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GUEST COLUMN: Senator John McCain: An American hero

Willie Mae Samuel

Willie Mae Samuel, founder and director of the African American Connection for the Performing Arts in Rome

To: Democrats, Independents, Republicans, or people with no party affiliation — All Americans should respect and give honor to Senator John McCain. No one can say that McCain is not a hero after hearing his speech to all Americans on Monday when he was given the Liberty Award by former Vice President Joe Biden. His plea to America was one that will go down in history as one of the greatest statements of modern times. He said, “Let’s leave the history of who shot first to the historians. I suspect they’ll find we all conspired in our decline — either by deliberate actions or neglect. We’ve all played some role in it. Certainly I have. Sometimes, I’ve let my passion rule my reason. Sometimes, I made it harder to find common ground because of something harsh I said to a colleague. Sometimes, I wanted to win more for the sake of winning than to achieve a contested policy.”‘

 Nothing that he has done or said can cause me to lose respect for him. When Trump was in Alabama, spewing hate and encouraging his followers to boo and say hateful things about McCain, it was a good time for the straw-filled man to show his humanity for a man who has gotten a negative diagnosis about his brain cancer. This is why I say, and will not stop saying, that the man is filled with straw.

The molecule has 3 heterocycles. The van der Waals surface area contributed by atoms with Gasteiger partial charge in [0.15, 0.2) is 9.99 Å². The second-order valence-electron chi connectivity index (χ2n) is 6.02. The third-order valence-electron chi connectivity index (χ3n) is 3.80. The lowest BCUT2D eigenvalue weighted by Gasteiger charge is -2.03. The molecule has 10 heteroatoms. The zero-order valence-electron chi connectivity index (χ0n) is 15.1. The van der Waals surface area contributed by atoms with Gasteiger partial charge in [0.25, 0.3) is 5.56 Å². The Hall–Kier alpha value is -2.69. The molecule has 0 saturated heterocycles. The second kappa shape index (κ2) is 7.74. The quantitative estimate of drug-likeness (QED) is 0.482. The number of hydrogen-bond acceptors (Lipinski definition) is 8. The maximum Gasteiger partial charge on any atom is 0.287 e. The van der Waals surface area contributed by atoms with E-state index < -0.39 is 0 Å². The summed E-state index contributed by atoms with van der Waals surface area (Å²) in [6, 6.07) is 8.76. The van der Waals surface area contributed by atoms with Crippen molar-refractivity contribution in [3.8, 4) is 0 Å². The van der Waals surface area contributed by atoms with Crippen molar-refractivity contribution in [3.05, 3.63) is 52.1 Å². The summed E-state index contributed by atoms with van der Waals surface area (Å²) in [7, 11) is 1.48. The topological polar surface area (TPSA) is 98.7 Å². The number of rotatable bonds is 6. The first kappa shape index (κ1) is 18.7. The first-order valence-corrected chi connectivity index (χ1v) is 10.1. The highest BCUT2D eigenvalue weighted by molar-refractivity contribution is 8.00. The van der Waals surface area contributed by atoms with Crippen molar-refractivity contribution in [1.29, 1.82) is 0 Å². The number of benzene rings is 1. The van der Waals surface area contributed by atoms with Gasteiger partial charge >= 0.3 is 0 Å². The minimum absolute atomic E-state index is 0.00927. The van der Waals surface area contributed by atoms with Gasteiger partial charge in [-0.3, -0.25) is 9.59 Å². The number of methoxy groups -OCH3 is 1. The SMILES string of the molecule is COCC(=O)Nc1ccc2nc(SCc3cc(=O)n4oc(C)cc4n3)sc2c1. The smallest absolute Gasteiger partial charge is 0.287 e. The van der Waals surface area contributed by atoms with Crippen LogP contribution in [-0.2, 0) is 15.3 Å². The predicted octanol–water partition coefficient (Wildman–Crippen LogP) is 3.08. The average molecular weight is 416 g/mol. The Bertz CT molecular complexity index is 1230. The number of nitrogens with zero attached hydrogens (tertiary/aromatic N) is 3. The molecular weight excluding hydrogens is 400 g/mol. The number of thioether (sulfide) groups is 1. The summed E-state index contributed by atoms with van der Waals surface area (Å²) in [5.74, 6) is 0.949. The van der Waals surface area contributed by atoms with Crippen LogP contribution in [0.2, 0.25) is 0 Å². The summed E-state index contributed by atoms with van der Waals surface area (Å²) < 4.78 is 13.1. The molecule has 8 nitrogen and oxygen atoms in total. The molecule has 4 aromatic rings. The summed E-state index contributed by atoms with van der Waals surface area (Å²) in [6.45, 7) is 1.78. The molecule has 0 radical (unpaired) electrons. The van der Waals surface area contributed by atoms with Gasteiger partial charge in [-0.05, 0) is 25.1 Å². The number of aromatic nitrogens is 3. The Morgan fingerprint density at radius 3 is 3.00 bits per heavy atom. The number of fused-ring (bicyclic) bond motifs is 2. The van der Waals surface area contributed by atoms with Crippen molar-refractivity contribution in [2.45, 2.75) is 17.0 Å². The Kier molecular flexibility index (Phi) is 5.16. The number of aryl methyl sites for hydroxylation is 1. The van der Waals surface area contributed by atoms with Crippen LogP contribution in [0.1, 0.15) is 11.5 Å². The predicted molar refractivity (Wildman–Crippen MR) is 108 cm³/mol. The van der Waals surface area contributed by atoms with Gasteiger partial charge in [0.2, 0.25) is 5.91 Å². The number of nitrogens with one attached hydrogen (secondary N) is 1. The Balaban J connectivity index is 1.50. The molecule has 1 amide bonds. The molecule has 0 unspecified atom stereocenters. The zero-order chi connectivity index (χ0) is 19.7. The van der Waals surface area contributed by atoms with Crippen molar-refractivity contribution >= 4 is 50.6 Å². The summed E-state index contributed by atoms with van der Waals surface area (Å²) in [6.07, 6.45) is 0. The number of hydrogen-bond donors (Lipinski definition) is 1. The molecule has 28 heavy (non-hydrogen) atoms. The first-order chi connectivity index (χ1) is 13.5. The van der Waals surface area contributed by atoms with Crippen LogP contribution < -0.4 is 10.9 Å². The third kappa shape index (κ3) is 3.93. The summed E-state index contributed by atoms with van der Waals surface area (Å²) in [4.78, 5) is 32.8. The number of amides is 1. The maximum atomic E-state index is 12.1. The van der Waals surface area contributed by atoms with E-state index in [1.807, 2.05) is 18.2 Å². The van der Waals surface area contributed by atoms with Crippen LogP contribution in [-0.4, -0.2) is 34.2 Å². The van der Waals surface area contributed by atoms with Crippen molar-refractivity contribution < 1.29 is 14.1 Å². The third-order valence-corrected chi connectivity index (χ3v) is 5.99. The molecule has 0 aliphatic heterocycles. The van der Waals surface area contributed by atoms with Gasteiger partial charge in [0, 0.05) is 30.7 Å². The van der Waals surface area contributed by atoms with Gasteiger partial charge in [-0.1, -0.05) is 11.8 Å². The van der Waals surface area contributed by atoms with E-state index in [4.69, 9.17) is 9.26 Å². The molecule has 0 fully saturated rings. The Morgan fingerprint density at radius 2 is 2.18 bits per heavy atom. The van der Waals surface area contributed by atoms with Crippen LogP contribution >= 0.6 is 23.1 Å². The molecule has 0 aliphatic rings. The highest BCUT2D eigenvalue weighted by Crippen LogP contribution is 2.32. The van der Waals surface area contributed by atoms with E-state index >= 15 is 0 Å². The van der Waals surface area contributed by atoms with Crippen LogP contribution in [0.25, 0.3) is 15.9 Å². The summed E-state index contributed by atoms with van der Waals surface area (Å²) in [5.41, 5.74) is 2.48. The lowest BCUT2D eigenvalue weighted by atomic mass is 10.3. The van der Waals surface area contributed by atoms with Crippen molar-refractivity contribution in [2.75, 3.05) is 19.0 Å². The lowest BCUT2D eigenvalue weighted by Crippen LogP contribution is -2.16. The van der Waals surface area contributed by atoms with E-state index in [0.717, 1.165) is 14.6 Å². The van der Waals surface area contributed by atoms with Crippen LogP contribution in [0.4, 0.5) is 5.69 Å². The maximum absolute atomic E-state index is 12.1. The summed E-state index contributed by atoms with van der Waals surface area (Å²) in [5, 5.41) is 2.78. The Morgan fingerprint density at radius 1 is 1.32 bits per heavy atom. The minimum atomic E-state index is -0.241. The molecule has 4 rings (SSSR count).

This country’s leader should show respect, not just because McCain is an American hero, but because we saw first-hand how nothing will keep him from standing for honor, dignity and integrity. On the campaign trail when he was running for president against Barak Obama, a town hall meeting was being held, and everything was going in his favor. The audience was chanting victory sayings. People were rooting for him and Sarah. After his opening speech, he began to take questions from the audience. One older Caucasian lady took the microphone and began to repeat some of the ugly things that were being said about then Senator Obama. McCain allowed her to speak most of what she had on her mind with all of the audience cheering her on. She was being motivated by the cheers. She then decided to repeat one of Donald Trump’s generated lies. She said, “You know, Senator Obama is a Muslim, and he was not…” It was at that point McCain reached out and gently took the microphone, and he began to speak by saying, “No, that is not true. Senator Barak Obama is a great man, and he is an American. No, he is not a Muslim.” How can we not respect a man for standing on truth and honesty even when there is a chance that he will lose the battle?